Earlier today, my colleague, Tony Lee, reported on a new poll from Oregon showing Obama up just six points over Mitt Romney. Surprisingly, Obama’s support was only 47%, well below the 50% threshold deemed safe for incumbents. To say that Oregon wasn’t expected to be competitive is a massive understatement. Obama won the state by 17 points in 2008. While he is certainly favored to win the state this year, his apparent struggles there are a sign of a campaign falling apart in the home stretch.
With one week to go, presidential campaigns usually narrow down to a small handful of states. Candidates focus their time and resources on fewer battlegrounds to gain a decisive edge. This year, however, the battlefield seems to be expanding. Moreover, it’s expanding in a way that isn’t favorable to Obama.
I’ve often noted that whichever states become competitive at the end of a campaign are a good indication on the overall trends of the election. Four years ago, traditionally Republican states were competitive, signaling that Obama had strong momentum. This year, however, it’s traditionally Democrat states that are now competitive. Obama has been forced to make significant ad buys in Wisconsin, Minnesota, and Pennsylvania. Just a month ago, all three were considered “safe” Obama states.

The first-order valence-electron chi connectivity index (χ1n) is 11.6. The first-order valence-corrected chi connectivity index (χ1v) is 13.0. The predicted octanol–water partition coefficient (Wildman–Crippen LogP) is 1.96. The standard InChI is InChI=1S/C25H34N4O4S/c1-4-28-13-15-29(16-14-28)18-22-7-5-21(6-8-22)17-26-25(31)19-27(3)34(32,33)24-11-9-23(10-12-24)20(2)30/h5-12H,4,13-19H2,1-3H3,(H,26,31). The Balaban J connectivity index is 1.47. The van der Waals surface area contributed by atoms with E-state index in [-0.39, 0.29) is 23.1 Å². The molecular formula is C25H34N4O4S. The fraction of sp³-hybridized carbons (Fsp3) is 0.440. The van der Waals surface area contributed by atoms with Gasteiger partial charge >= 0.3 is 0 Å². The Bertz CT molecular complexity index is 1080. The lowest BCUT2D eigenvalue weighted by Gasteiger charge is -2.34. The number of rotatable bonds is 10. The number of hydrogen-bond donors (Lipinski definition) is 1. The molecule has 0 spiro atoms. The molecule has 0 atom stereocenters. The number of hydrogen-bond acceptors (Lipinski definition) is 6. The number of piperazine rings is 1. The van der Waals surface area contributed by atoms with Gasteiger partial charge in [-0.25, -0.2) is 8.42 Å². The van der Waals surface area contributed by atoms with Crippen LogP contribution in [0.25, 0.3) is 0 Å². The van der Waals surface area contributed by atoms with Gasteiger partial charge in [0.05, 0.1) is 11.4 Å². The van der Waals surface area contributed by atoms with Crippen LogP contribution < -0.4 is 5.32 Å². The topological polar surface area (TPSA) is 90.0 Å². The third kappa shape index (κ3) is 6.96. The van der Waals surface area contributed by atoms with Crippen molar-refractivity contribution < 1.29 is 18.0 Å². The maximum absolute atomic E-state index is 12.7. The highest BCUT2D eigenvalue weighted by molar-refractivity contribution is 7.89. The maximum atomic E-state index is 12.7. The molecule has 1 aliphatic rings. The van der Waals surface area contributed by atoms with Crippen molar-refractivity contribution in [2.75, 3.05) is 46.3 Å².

But, Obama’s already been running ads in Oregon for weeks. This mostly had to do with potential complications from the Libertarian candidate, Gary Johnson, and a ballot initiative legalizing marijuana. Romney hasn’t run any ads. Yet, Obama is still only at 47%, even though he’s had the airwaves to himself.
Back during the Vice-Presidential debate I sent the following tweet:
If Obama/Biden keep up this trend we’ll be obsessing over polling in Oregon in two weeks. #VPDebate
— Mike Flynn (@Flynn1776) October 12, 2012
No, I didn’t have a crystal ball. But, I could see that Biden had not adequately stemmed the damage from Obama’s disastrous first debate. The trend was clearly moving towards Romney. Romney’s increasing advantage with Independents would start to show up, even in blue states. Oregon is among the weakest of the Democrats’ blue wall of support.
Again, I think Obama still has the edge in Oregon, and I doubt that Romney will really compete there. Romney is suffering almost an embarrassment of riches. So many states no one expected are now competitive that even a cash-rich campaign like his has to make careful choices.
That said, if so many blue states are looking competitive, Obama’s campaign is in deep trouble. If we are talking about Oregon one week from the election, its becoming a safer bet that Obama will lose next week.